QUESTION TEXT: Anthropologist: One of the distinctive traits of…
QUESTION TYPE: Strengthen
CONCLUSION: Cooking probably let us get more calories from less food (and develop our brains).
REASONING: Our ancestors first got large brains around the time they began to use fire. And modern people who eat only raw food have trouble getting enough calories.
ANALYSIS: So far, the question has just given us two correlations: fire/development of brains and raw food/calorie struggle. But those aren’t direct evidence. We can strengthen the argument by showing an actual advantage for cooking.
You may have made an unwarranted assumption on this question. You can’t assume that a raw food diet is a vegan/vegetarian diet. There are, in fact, some people who eat raw meat. And most wild animals eat raw meat. And humans did before fire. While you can use outside knowledge to think about questions, you can’t use it to assume something must be true, unless literally everyone would agree about it.
- This isn’t an advantage for cooked foods. If anything, it shows raw foods are just as calorie dense as cooked foods!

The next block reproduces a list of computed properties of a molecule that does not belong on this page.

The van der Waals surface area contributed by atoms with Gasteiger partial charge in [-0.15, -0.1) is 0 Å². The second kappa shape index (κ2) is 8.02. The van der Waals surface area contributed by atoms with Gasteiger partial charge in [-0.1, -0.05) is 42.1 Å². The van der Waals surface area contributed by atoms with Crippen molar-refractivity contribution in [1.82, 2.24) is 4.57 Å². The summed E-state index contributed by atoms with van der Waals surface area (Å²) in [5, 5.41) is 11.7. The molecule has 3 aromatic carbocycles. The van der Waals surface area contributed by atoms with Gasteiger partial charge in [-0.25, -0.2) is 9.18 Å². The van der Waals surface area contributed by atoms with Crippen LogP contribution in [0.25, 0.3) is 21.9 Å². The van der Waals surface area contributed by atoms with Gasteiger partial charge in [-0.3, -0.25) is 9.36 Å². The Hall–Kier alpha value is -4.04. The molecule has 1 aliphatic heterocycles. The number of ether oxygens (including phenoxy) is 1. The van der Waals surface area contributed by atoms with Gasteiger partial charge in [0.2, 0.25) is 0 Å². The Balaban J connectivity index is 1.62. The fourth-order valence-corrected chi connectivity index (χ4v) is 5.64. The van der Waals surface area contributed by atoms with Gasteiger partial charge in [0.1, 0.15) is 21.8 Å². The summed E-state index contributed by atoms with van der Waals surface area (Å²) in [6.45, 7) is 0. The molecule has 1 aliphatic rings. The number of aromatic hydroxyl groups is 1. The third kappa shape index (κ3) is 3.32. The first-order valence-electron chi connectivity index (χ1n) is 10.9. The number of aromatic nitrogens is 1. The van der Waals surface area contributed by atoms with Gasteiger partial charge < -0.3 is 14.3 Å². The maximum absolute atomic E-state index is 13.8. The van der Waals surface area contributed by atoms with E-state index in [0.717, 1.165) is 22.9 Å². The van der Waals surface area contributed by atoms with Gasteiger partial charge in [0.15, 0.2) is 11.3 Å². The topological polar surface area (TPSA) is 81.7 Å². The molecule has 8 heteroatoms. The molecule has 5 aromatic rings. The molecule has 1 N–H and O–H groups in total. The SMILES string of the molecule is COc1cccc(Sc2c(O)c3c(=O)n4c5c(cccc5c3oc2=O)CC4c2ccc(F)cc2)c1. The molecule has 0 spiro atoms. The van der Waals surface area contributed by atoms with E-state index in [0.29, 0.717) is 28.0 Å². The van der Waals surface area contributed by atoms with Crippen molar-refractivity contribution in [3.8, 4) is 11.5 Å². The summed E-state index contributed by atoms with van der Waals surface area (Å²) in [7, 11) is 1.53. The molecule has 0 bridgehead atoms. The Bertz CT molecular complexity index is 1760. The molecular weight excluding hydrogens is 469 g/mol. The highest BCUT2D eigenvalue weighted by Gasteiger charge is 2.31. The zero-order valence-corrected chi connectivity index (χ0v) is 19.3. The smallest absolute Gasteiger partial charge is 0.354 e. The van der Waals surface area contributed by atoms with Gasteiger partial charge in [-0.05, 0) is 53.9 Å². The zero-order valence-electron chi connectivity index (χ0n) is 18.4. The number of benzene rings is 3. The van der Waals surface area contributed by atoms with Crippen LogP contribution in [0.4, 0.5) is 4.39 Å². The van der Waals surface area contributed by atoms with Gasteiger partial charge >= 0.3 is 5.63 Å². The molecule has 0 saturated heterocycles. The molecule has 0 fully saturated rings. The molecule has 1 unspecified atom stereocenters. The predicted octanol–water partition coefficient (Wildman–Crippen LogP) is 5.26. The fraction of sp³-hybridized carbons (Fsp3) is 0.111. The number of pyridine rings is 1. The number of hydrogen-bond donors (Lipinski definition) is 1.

- If you picked this, you may have made the unwarranted assumption that a raw food diet is vegan. But it’s possible to eat raw meat on a raw food diet. Our ancestors certainly did.
This answer also doesn’t address the proper comparison: is it harder to get enough calories from raw vegetables than from raw meat? (You’d need to eat a larger quantity of vegetables, but it might not be harder to do so.)
- Like answer A, this shows no difference between raw food and cooked food. This can’t help.
- CORRECT. This is an advantage for cooked food: it’s easier to process. Suppose you need 2,000 calories, and digesting cooked food takes 100 and raw food takes 500. You’d need to eat 2100 cooked calories or 2500 raw calories.
- It’s possible to have domesticated animals but no fire. This says nothing about cooked vs. raw.
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